If you catch the CIA with its hand in the cookie jar and the Agency admits the obvious — what your eyes can plainly see — that its hand is indeed in the cookie jar, it means one of two things: a) the CIA’s hand is in several other cookie jars at the same time which you don’t know about and they hope that by confessing to the one instance they can keep the others covered up; or b) its hand is not really in the cookie jar — it’s an illusion to throw you off the right scent — but they want you to believe it.
There have been numerous news stories in recent months about secret CIA programs, hidden from Congress, inspired by former vice-president Dick Cheney, in operation since the September 11 terrorist attacks, involving assassination of al Qaeda operatives or other non-believers-in-the-Empire abroad without the knowledge of their governments. The Agency admits to some sort of program having existed, but insists that it was canceled; and if it was an assassination program it was canceled before anyone was actually assassinated. Another report has the US military, not the CIA, putting the plan — or was it a different plan? — into operation, carrying out several assassinations including one in Kenya that proved to be a severe embarrassment and helped lead to the quashing of the program.1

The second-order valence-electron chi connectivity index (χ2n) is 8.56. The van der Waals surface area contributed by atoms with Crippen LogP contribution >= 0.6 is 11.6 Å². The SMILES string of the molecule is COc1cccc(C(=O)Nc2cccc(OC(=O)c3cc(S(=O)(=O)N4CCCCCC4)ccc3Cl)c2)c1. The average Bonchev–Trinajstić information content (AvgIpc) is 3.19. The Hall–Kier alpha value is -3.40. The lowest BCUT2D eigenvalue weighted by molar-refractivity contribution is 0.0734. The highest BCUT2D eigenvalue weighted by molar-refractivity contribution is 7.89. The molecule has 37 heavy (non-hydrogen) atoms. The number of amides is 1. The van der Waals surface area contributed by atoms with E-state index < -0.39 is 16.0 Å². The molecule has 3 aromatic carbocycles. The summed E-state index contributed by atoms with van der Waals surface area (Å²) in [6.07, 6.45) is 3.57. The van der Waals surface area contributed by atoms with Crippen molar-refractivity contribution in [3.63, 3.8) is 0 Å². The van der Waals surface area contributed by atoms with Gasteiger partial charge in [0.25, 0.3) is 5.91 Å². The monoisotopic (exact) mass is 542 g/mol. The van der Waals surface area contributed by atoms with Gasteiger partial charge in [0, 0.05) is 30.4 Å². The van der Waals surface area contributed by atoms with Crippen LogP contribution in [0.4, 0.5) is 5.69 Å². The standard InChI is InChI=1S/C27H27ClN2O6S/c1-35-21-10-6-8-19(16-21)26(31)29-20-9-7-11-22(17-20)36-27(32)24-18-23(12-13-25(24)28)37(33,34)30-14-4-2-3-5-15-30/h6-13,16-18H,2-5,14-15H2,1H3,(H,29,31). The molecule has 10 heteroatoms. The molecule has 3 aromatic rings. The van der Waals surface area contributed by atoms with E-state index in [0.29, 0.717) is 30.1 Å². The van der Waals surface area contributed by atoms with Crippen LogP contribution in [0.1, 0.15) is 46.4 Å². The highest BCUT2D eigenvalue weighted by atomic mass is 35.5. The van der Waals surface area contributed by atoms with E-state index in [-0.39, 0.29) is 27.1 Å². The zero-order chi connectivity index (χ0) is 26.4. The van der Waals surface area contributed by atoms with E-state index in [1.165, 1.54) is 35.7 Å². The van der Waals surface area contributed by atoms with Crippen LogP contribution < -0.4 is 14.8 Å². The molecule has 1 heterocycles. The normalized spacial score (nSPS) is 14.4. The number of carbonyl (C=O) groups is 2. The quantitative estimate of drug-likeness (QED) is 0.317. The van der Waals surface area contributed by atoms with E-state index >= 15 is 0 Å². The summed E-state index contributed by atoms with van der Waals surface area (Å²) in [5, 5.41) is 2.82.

Senator Al Franken (D-Minn.), a member of the Senate Judiciary Committee, will ask Judge Sonia Sotomayor questions this week and has said he will ask about network neutrality.
As the Daily Show once explained, “network neutrality” is a proposed law that would forbid phone and cable companies from interfering with your Internet access. These companies have announced a desire to cut special deals with Web sites, to slow some down, speed some up, and just block others. On wireless platforms, the carriers already limit Internet access, for example, by not permitting you to use Skype on the mobile Internet.
From headlines surrounding the health care debate to media frenzy over Supreme Court nominee Sonia Sotomayor, NPR’s On the Media host Brooke Gladstone and NYU journalism professor and PressThink blogger Jay Rosen sort the messages and spin from the week’s news.